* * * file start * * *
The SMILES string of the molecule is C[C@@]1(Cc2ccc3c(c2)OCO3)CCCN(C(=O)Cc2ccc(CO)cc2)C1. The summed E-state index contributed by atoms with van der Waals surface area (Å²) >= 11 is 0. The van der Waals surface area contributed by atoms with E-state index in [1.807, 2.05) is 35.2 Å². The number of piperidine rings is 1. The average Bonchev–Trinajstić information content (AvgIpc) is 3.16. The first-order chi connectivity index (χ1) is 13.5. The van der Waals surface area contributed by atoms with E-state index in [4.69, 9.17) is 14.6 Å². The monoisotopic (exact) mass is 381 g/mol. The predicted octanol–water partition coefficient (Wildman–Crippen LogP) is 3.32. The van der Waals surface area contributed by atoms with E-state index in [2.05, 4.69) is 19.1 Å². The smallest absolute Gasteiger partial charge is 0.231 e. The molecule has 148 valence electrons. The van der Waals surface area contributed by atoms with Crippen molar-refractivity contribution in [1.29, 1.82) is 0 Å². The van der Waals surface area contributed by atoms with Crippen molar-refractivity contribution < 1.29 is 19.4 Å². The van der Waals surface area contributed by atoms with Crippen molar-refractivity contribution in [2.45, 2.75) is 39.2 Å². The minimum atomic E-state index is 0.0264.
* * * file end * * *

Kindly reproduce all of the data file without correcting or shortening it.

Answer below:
The SMILES string of the molecule is C[C@@]1(Cc2ccc3c(c2)OCO3)CCCN(C(=O)Cc2ccc(CO)cc2)C1. The summed E-state index contributed by atoms with van der Waals surface area (Å²) >= 11 is 0. The van der Waals surface area contributed by atoms with E-state index in [1.807, 2.05) is 35.2 Å². The number of piperidine rings is 1. The average Bonchev–Trinajstić information content (AvgIpc) is 3.16. The first-order chi connectivity index (χ1) is 13.5. The van der Waals surface area contributed by atoms with E-state index in [4.69, 9.17) is 14.6 Å². The monoisotopic (exact) mass is 381 g/mol. The predicted octanol–water partition coefficient (Wildman–Crippen LogP) is 3.32. The van der Waals surface area contributed by atoms with E-state index in [2.05, 4.69) is 19.1 Å². The smallest absolute Gasteiger partial charge is 0.231 e. The molecule has 148 valence electrons. The van der Waals surface area contributed by atoms with Crippen molar-refractivity contribution in [1.29, 1.82) is 0 Å². The van der Waals surface area contributed by atoms with Crippen molar-refractivity contribution < 1.29 is 19.4 Å². The van der Waals surface area contributed by atoms with Crippen molar-refractivity contribution in [2.45, 2.75) is 39.2 Å². The minimum atomic E-state index is 0.0264.